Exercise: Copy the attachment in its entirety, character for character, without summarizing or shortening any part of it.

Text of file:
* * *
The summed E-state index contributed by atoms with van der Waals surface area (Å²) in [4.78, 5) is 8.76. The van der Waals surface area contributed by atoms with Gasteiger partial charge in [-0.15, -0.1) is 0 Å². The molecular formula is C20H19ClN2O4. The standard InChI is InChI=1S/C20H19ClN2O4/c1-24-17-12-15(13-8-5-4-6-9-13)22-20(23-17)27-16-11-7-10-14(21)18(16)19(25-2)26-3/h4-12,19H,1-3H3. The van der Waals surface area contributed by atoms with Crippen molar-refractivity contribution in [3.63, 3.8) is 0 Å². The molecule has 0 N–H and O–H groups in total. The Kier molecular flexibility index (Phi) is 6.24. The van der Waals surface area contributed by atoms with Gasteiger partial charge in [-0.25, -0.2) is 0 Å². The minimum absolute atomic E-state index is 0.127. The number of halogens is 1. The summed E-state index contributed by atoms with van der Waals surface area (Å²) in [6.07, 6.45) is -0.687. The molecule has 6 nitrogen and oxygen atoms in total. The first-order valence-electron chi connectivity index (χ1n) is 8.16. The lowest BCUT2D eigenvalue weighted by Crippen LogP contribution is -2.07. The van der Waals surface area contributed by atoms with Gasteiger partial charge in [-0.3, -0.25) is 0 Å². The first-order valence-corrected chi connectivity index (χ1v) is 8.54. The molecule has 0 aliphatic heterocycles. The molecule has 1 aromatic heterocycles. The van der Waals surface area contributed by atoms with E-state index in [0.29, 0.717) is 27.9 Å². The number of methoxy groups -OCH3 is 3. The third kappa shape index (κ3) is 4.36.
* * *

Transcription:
The summed E-state index contributed by atoms with van der Waals surface area (Å²) in [4.78, 5) is 8.76. The van der Waals surface area contributed by atoms with Gasteiger partial charge in [-0.15, -0.1) is 0 Å². The molecular formula is C20H19ClN2O4. The standard InChI is InChI=1S/C20H19ClN2O4/c1-24-17-12-15(13-8-5-4-6-9-13)22-20(23-17)27-16-11-7-10-14(21)18(16)19(25-2)26-3/h4-12,19H,1-3H3. The van der Waals surface area contributed by atoms with Crippen molar-refractivity contribution in [3.63, 3.8) is 0 Å². The molecule has 0 N–H and O–H groups in total. The Kier molecular flexibility index (Phi) is 6.24. The van der Waals surface area contributed by atoms with Gasteiger partial charge in [-0.25, -0.2) is 0 Å². The minimum absolute atomic E-state index is 0.127. The number of halogens is 1. The summed E-state index contributed by atoms with van der Waals surface area (Å²) in [6.07, 6.45) is -0.687. The molecule has 6 nitrogen and oxygen atoms in total. The first-order valence-electron chi connectivity index (χ1n) is 8.16. The lowest BCUT2D eigenvalue weighted by Crippen LogP contribution is -2.07. The van der Waals surface area contributed by atoms with Gasteiger partial charge in [-0.3, -0.25) is 0 Å². The first-order valence-corrected chi connectivity index (χ1v) is 8.54. The molecule has 0 aliphatic heterocycles. The molecule has 1 aromatic heterocycles. The van der Waals surface area contributed by atoms with E-state index in [0.29, 0.717) is 27.9 Å². The number of methoxy groups -OCH3 is 3. The third kappa shape index (κ3) is 4.36.